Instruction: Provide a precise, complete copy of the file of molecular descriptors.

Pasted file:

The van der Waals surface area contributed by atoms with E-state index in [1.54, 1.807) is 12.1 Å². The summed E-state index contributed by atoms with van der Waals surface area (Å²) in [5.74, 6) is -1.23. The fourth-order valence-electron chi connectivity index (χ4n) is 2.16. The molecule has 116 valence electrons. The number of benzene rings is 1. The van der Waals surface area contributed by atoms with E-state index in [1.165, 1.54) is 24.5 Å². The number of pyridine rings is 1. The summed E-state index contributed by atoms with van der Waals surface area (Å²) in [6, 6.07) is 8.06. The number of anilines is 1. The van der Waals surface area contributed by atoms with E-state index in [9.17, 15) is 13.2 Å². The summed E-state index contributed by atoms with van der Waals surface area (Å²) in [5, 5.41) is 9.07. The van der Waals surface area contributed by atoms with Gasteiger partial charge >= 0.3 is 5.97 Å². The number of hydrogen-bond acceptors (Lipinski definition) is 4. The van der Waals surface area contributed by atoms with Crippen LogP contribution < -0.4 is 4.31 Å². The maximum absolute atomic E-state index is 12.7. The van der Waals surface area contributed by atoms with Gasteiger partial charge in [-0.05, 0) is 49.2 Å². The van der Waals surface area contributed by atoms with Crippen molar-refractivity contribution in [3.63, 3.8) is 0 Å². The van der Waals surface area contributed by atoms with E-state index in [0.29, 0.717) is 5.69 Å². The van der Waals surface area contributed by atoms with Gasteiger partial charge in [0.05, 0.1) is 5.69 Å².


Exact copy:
The van der Waals surface area contributed by atoms with E-state index in [1.54, 1.807) is 12.1 Å². The summed E-state index contributed by atoms with van der Waals surface area (Å²) in [5.74, 6) is -1.23. The fourth-order valence-electron chi connectivity index (χ4n) is 2.16. The molecule has 116 valence electrons. The number of benzene rings is 1. The van der Waals surface area contributed by atoms with E-state index in [1.165, 1.54) is 24.5 Å². The number of pyridine rings is 1. The summed E-state index contributed by atoms with van der Waals surface area (Å²) in [6, 6.07) is 8.06. The number of anilines is 1. The van der Waals surface area contributed by atoms with E-state index in [9.17, 15) is 13.2 Å². The summed E-state index contributed by atoms with van der Waals surface area (Å²) in [5, 5.41) is 9.07. The van der Waals surface area contributed by atoms with Gasteiger partial charge >= 0.3 is 5.97 Å². The number of hydrogen-bond acceptors (Lipinski definition) is 4. The van der Waals surface area contributed by atoms with Crippen LogP contribution < -0.4 is 4.31 Å². The maximum absolute atomic E-state index is 12.7. The van der Waals surface area contributed by atoms with Gasteiger partial charge in [-0.05, 0) is 49.2 Å². The van der Waals surface area contributed by atoms with Crippen molar-refractivity contribution in [3.63, 3.8) is 0 Å². The van der Waals surface area contributed by atoms with E-state index in [0.29, 0.717) is 5.69 Å². The van der Waals surface area contributed by atoms with Gasteiger partial charge in [0.05, 0.1) is 5.69 Å².